for up to 35 days after treatment.

The most common side effects with Zactran in pigs and sheep (which may affect up to 1 in 10 animals) are mild to moderate swellings at the site of injection. These local reactions are short-lived and typically resolve within 2 days for pigs and 4 days for sheep.

For the full list of all side effects reported with Zactran, see the package leaflet.

What are the precautions for the person who gives the medicine or comes into contact with the animal?

Safety information has been included in the summary of product characteristics and the package leaflet for Zactran, including the appropriate precautions to be followed by healthcare professionals and animal owners or keepers.

People with known hypersensitivity (allergy) to similar antibiotics (macrolide class) should avoid contact with Zactran. Zactran may cause irritation to the eyes or the skin. Therefore, contact with skin or eyes should be avoided. If Zactran comes in direct contact with the eyes, they should be flushed immediately with clean water. Similarly, if Zactran comes into direct contact with skin the affected area should be washed immediately with clean water.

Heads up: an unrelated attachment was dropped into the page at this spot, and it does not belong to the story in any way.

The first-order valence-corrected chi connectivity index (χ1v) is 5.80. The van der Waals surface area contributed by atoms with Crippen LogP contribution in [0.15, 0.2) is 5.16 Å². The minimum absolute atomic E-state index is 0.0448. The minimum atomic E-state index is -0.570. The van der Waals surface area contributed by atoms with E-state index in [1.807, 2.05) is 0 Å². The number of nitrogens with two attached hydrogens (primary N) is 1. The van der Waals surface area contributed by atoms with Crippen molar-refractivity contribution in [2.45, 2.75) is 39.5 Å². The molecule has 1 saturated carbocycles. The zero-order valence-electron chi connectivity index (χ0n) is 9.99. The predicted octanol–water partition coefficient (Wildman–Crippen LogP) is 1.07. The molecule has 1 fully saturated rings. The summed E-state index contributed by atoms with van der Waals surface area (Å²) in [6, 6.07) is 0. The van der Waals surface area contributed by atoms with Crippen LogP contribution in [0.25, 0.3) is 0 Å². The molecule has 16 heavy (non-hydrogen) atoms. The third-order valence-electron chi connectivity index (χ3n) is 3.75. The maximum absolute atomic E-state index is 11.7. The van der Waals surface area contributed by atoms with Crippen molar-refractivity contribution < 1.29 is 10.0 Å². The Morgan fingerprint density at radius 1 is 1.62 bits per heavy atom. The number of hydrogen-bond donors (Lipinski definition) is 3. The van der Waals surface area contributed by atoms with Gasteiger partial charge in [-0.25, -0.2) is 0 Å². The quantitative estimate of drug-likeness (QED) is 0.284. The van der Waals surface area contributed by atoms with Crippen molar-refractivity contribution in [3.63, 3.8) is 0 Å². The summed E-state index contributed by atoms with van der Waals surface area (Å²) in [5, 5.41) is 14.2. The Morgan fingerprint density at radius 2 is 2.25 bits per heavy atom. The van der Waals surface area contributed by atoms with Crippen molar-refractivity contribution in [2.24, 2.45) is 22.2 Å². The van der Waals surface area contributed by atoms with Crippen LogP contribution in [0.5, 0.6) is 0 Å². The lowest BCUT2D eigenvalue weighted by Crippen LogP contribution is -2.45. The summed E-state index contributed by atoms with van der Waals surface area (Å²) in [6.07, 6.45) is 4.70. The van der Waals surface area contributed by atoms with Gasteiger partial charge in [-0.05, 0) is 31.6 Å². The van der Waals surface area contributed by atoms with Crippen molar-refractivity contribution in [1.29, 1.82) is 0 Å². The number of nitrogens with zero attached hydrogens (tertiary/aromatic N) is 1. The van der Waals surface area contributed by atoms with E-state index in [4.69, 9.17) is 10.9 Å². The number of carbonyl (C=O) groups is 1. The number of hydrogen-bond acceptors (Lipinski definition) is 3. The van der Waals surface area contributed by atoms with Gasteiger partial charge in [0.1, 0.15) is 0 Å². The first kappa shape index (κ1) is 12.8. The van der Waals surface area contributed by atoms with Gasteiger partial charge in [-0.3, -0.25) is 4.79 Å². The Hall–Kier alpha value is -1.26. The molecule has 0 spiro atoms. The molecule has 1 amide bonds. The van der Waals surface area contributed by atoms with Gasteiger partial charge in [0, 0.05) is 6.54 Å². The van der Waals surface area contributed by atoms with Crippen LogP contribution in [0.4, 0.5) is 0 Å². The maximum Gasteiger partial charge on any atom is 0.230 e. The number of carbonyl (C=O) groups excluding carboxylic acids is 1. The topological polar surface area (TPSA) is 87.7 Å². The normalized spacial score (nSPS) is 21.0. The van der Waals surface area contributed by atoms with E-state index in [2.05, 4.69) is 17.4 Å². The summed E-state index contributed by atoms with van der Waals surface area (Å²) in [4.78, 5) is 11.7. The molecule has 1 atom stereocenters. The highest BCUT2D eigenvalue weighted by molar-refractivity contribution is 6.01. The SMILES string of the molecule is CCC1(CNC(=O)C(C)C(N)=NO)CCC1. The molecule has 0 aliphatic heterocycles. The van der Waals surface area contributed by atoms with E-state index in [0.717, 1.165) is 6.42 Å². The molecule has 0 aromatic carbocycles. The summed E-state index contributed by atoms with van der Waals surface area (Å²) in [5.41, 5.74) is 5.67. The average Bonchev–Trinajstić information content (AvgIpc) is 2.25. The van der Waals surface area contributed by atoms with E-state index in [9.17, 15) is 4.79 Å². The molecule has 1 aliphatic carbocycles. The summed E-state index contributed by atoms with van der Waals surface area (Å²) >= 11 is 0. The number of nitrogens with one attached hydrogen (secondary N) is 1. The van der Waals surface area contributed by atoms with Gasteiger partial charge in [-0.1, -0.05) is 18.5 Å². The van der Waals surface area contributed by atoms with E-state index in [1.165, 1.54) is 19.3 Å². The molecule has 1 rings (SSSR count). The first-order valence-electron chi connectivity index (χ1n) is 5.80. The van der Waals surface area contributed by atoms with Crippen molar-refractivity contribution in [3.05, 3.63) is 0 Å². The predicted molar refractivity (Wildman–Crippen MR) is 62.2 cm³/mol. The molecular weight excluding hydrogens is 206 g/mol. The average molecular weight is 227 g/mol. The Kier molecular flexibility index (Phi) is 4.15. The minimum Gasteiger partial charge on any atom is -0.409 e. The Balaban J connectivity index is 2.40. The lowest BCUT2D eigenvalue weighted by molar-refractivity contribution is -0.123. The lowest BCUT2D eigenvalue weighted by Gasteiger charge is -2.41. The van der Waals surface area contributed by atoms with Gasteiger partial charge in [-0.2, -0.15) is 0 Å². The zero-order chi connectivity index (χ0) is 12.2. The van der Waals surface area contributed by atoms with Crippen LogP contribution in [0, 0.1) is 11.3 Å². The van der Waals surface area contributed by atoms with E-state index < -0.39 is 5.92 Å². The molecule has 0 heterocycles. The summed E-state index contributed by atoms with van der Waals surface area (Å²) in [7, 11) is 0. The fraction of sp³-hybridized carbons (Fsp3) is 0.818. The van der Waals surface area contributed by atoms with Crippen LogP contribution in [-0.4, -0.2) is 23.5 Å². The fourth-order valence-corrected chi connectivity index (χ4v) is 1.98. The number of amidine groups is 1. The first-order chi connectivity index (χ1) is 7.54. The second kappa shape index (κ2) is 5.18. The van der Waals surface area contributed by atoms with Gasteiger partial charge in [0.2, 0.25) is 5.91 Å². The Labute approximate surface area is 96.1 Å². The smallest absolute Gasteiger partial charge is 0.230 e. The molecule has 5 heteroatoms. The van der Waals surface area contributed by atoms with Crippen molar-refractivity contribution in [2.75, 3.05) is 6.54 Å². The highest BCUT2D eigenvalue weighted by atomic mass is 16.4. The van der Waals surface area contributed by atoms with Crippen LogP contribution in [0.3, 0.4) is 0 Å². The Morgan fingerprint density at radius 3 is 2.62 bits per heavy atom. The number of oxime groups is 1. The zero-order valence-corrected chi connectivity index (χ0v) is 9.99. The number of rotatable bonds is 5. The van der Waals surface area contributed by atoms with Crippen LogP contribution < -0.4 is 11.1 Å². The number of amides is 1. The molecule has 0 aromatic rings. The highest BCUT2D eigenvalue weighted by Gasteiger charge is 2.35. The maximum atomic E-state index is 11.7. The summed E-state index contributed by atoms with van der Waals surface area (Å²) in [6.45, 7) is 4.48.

In case of accidental self-injection, medical advice should be sought immediately and the package leaflet or the label should be presented to the doctor.

What is the withdrawal period in food-producing animals?

The withdrawal period is the time required after administration of a medicine before an animal can be slaughtered and the meat used for human consumption. It is also the time required after administration of a medicine before milk may be used for human consumption.